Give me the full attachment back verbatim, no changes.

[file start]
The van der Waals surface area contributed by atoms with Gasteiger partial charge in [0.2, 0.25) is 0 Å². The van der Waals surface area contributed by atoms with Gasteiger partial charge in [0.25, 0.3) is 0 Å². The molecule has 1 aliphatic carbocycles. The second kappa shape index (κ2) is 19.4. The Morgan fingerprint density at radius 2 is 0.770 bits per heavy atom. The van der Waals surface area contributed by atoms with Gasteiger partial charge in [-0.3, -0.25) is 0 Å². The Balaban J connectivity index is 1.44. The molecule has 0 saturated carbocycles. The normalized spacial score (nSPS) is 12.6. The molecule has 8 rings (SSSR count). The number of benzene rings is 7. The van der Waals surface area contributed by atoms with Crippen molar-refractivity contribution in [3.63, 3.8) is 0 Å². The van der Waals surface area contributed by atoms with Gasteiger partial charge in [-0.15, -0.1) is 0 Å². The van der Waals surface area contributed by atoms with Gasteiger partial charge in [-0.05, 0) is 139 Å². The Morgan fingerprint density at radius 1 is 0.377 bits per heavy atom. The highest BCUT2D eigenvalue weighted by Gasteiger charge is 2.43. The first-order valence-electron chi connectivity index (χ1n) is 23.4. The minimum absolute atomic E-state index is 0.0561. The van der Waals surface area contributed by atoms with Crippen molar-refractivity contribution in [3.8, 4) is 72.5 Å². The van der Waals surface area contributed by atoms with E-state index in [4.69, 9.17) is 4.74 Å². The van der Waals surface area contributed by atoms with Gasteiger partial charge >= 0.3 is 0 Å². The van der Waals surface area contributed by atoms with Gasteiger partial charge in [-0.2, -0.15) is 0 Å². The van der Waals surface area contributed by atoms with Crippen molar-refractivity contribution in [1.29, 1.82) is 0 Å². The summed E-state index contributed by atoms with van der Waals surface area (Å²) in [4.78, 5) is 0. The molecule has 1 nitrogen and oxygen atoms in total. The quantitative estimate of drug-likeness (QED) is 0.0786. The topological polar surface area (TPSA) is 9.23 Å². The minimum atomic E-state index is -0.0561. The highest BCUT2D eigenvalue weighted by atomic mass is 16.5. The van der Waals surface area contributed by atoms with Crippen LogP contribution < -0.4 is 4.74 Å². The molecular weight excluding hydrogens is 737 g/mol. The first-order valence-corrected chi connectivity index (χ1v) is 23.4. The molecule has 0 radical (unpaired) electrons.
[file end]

The van der Waals surface area contributed by atoms with Gasteiger partial charge in [0.2, 0.25) is 0 Å². The van der Waals surface area contributed by atoms with Gasteiger partial charge in [0.25, 0.3) is 0 Å². The molecule has 1 aliphatic carbocycles. The second kappa shape index (κ2) is 19.4. The Morgan fingerprint density at radius 2 is 0.770 bits per heavy atom. The van der Waals surface area contributed by atoms with Gasteiger partial charge in [-0.3, -0.25) is 0 Å². The Balaban J connectivity index is 1.44. The molecule has 0 saturated carbocycles. The normalized spacial score (nSPS) is 12.6. The molecule has 8 rings (SSSR count). The number of benzene rings is 7. The van der Waals surface area contributed by atoms with Crippen molar-refractivity contribution in [3.63, 3.8) is 0 Å². The van der Waals surface area contributed by atoms with Gasteiger partial charge in [-0.15, -0.1) is 0 Å². The van der Waals surface area contributed by atoms with Gasteiger partial charge in [-0.05, 0) is 139 Å². The Morgan fingerprint density at radius 1 is 0.377 bits per heavy atom. The highest BCUT2D eigenvalue weighted by Gasteiger charge is 2.43. The first-order valence-electron chi connectivity index (χ1n) is 23.4. The minimum absolute atomic E-state index is 0.0561. The van der Waals surface area contributed by atoms with Crippen molar-refractivity contribution in [3.8, 4) is 72.5 Å². The van der Waals surface area contributed by atoms with E-state index in [4.69, 9.17) is 4.74 Å². The van der Waals surface area contributed by atoms with Gasteiger partial charge >= 0.3 is 0 Å². The van der Waals surface area contributed by atoms with Gasteiger partial charge in [-0.2, -0.15) is 0 Å². The van der Waals surface area contributed by atoms with Crippen molar-refractivity contribution in [1.29, 1.82) is 0 Å². The summed E-state index contributed by atoms with van der Waals surface area (Å²) in [4.78, 5) is 0. The molecule has 1 nitrogen and oxygen atoms in total. The quantitative estimate of drug-likeness (QED) is 0.0786. The topological polar surface area (TPSA) is 9.23 Å². The minimum atomic E-state index is -0.0561. The highest BCUT2D eigenvalue weighted by atomic mass is 16.5. The van der Waals surface area contributed by atoms with Crippen LogP contribution < -0.4 is 4.74 Å². The molecular weight excluding hydrogens is 737 g/mol. The first-order valence-corrected chi connectivity index (χ1v) is 23.4. The molecule has 0 radical (unpaired) electrons.